Inside Salk; Salk Insitute

Serendipity and science

William Brody

William R. Brody, M.D., Ph.D.
Irwin M. Jacobs Presidential Chair

For our readers who are not scientists, I am going to let you in on a big secret ingredient that underlies many major scientific discoveries. One short word describes this ingredient, and it is simply this: luck

Not only luck, but hopefully good luck. While most of us were taught in school about the scientific method—rational thinking, deductive and inductive reasoning—and these are indeed important ingredients, the fact is, chance plays a significant role in scientific discovery. Sometimes it is an experiment that goes awry and produces unexpected (and sometimes unwanted) results that ultimately lead to a whole new paradigm. This was the situation for Alexander Fleming in 1928, when he left a stack of bacterial cultures in Petri dishes in his lab to be discarded while he went on vacation. By mistake, they were not discarded, and when he returned from vacation, he noticed that a fungus had grown in one of the dishes, and where there was fungus, the bacteria failed to grow. This chance observation led to the discovery of penicillin.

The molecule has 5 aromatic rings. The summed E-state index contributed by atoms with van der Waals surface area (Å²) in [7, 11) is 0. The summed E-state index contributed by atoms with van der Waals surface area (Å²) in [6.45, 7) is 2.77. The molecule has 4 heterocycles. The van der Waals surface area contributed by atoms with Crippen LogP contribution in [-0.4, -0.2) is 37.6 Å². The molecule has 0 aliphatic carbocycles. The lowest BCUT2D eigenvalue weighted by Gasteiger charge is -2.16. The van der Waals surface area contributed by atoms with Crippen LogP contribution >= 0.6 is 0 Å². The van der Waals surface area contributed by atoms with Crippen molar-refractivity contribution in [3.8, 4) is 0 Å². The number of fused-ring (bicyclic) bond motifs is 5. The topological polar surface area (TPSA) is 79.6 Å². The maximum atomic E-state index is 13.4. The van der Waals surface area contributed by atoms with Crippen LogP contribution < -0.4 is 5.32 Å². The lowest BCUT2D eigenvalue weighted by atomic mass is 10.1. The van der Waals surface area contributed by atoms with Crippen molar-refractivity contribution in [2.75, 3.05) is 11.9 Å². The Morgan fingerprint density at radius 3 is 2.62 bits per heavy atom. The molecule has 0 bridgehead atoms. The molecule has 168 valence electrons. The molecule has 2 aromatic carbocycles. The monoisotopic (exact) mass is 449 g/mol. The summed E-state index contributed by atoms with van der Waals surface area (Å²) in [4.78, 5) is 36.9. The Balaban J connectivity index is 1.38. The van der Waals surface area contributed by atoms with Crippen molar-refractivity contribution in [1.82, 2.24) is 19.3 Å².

Professor Ed Callaway, a neuroscientist at Salk, was studying the electrical behavior of single neurons in the brain and wanted to know which other neurons in the cortex were sending signals to a particular neuron. This difficult challenge had never been solved, but a chance conversation between Callaway and Salk professor John Young, a virologist, led to an intriguing idea. Young theorized that the rabies virus, because it infected neurons in the brain by traveling along the axon sheath (the "cable" that transmits signals from one neuron to another), could be used as a sophisticated agent to identify the connections between nerve cells.

In order to get the virus to infect the single neuron, it required substantial genetic modification. A series of steps, including inserting a snippet of DNA that would allow the virus to become fluorescent green, ultimately allowed Callaway to identify a single neuron, record its electrical activity and then shine a laser on the brain. Amazingly, the connected neurons show up as bright green spots in the microscope.

The "secret sauce" of Salk scientific discovery is the unique character of our institute. Because there are no departments or divisions and also because the architectural design of the Salk facilitates interaction among scientists in the laboratory, discussions such as the one between Callaway and Young are commonplace. Facilitating interaction among the best minds in seemingly unrelated fields is one important aspect of scientific (or should I say "serendipitous") discovery.

Of course, luck is no substitute for expertise and hard work, leading to two corollaries of scientific discovery that are also important:

From Louis Pasteur: "Chance favors the prepared mind."

And from an anonymous source: "The harder I work, the luckier I get!"